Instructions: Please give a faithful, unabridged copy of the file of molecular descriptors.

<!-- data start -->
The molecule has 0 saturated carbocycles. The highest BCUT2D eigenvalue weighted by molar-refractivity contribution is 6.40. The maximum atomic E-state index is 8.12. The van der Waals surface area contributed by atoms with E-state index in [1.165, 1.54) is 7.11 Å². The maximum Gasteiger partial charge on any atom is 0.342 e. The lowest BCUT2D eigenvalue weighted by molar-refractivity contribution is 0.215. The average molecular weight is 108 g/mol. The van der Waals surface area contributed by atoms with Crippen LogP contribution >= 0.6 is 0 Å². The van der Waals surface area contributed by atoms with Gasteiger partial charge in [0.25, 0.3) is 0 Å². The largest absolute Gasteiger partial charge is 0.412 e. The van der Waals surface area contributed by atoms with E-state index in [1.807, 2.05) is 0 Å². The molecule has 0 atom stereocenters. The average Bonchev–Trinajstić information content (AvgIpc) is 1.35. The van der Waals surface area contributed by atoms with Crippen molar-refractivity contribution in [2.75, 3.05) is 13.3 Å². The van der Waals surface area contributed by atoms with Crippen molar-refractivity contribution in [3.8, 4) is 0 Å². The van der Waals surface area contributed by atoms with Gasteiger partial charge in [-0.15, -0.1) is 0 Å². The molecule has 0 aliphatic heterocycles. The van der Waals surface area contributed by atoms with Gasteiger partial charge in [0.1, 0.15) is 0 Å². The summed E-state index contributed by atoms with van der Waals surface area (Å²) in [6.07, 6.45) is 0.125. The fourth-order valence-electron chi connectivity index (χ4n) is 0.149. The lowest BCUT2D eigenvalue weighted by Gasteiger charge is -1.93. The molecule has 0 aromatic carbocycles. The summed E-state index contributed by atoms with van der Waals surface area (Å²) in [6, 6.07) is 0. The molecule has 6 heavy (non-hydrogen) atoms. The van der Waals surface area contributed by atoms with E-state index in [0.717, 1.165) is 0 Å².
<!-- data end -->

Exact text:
The molecule has 0 saturated carbocycles. The highest BCUT2D eigenvalue weighted by molar-refractivity contribution is 6.40. The maximum atomic E-state index is 8.12. The van der Waals surface area contributed by atoms with E-state index in [1.165, 1.54) is 7.11 Å². The maximum Gasteiger partial charge on any atom is 0.342 e. The lowest BCUT2D eigenvalue weighted by molar-refractivity contribution is 0.215. The average molecular weight is 108 g/mol. The van der Waals surface area contributed by atoms with Crippen LogP contribution >= 0.6 is 0 Å². The van der Waals surface area contributed by atoms with Gasteiger partial charge in [0.25, 0.3) is 0 Å². The largest absolute Gasteiger partial charge is 0.412 e. The van der Waals surface area contributed by atoms with E-state index in [1.807, 2.05) is 0 Å². The molecule has 0 atom stereocenters. The average Bonchev–Trinajstić information content (AvgIpc) is 1.35. The van der Waals surface area contributed by atoms with Crippen molar-refractivity contribution in [2.75, 3.05) is 13.3 Å². The van der Waals surface area contributed by atoms with Crippen molar-refractivity contribution in [3.8, 4) is 0 Å². The van der Waals surface area contributed by atoms with Gasteiger partial charge in [-0.15, -0.1) is 0 Å². The molecule has 0 aliphatic heterocycles. The van der Waals surface area contributed by atoms with Gasteiger partial charge in [0.1, 0.15) is 0 Å². The summed E-state index contributed by atoms with van der Waals surface area (Å²) in [6.07, 6.45) is 0.125. The fourth-order valence-electron chi connectivity index (χ4n) is 0.149. The lowest BCUT2D eigenvalue weighted by Gasteiger charge is -1.93. The molecule has 0 aromatic carbocycles. The summed E-state index contributed by atoms with van der Waals surface area (Å²) in [6, 6.07) is 0. The molecule has 6 heavy (non-hydrogen) atoms. The van der Waals surface area contributed by atoms with E-state index in [0.717, 1.165) is 0 Å².